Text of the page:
How do television campaigns change online search behaviors?
In today’s increasingly multi-channel advertising environment, marketers want to understand how advertising in one medium affects patterns in another. For example, does television advertising change consumers’ online search behavior? If so, how and to what extent? Such cross-media effects can be elusive, but they are potentially very meaningful for brands and the companies that own them.
A review of top advertising agencies revealed surprisingly few with expertise in both television and online advertising, despite a 20-year trend toward integrated marketing communications. To help address this apparent gap between old and new marketing techniques, a study co-authored by Professor Yi Zhu set out to measure what effect television advertising might have on online search behavior.
The authors analyzed data from 58,226 televised advertisements for 15 financial services brands, and more than one billion Google searches for financial services keywords. They reasoned that the high-involvement category of financial services had characteristics that made it possible to detect cross-media effects.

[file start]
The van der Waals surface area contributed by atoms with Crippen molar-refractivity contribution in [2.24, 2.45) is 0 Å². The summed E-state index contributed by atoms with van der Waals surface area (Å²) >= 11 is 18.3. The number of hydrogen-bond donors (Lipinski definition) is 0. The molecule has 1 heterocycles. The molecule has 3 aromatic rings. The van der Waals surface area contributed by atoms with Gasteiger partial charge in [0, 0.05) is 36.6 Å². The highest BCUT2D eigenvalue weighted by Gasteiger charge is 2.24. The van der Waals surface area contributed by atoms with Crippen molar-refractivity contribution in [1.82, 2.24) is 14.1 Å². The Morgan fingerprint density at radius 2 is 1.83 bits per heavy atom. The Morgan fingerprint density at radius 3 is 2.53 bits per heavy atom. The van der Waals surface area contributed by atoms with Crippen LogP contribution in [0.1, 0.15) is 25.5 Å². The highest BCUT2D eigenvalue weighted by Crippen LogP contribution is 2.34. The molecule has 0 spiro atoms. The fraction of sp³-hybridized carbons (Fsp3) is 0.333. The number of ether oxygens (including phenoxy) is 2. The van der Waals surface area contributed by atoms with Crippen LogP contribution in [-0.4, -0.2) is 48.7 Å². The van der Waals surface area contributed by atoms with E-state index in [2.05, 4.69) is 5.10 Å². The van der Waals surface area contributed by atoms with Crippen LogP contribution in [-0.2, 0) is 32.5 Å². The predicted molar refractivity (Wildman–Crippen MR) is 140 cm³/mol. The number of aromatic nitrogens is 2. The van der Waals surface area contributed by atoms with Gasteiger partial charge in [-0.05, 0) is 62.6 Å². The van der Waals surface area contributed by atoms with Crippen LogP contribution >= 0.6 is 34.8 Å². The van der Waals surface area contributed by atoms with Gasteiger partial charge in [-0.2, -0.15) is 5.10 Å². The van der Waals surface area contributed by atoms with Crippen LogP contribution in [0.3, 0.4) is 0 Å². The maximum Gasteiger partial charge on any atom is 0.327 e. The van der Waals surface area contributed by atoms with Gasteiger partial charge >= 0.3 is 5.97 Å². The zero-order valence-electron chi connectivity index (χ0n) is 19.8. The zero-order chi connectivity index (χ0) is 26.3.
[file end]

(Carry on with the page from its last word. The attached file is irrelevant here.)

With airtime and brand from the advertisement data, the researchers plotted online searches and looked for patterns that would indicate change. In particular they measured the number of searches for category (e.g., fund, investment, retirement) and brand-specific (e.g., Ameritrade, Edward Jones, Schwab) keywords. Empirical analysis of the data revealed changes in search behavior attributed to the advertising:
Television ads had a small positive effect on search activity for the financial services category. The authors called this effect subtle, but sustained (observable for about three days following the advertisement).
Television ads also increased searches for branded keywords. This effect was stronger: a 10% increase in ad expenditure increased searches for branded keywords by 1.7% within 96 hours.
This change in search behavior is especially interesting in light of two additional factors: a.) customers who search for a branded keyword uncover less information about competitor brands, and b.) branded keywords typically cost less than generic category keywords sought by multiple companies. According to the authors, “the primary effect of a brand’s advertising expenditure is to ‘steal’ query share from competitors …” Evidence useful for marketers who want to create more effective campaigns.
Mingyu Joo, Kenneth C. Wilbur, Bo Cowgill, Yi Zhu (2014) Television Advertising and Online Search. Management Science 60(1):56-73.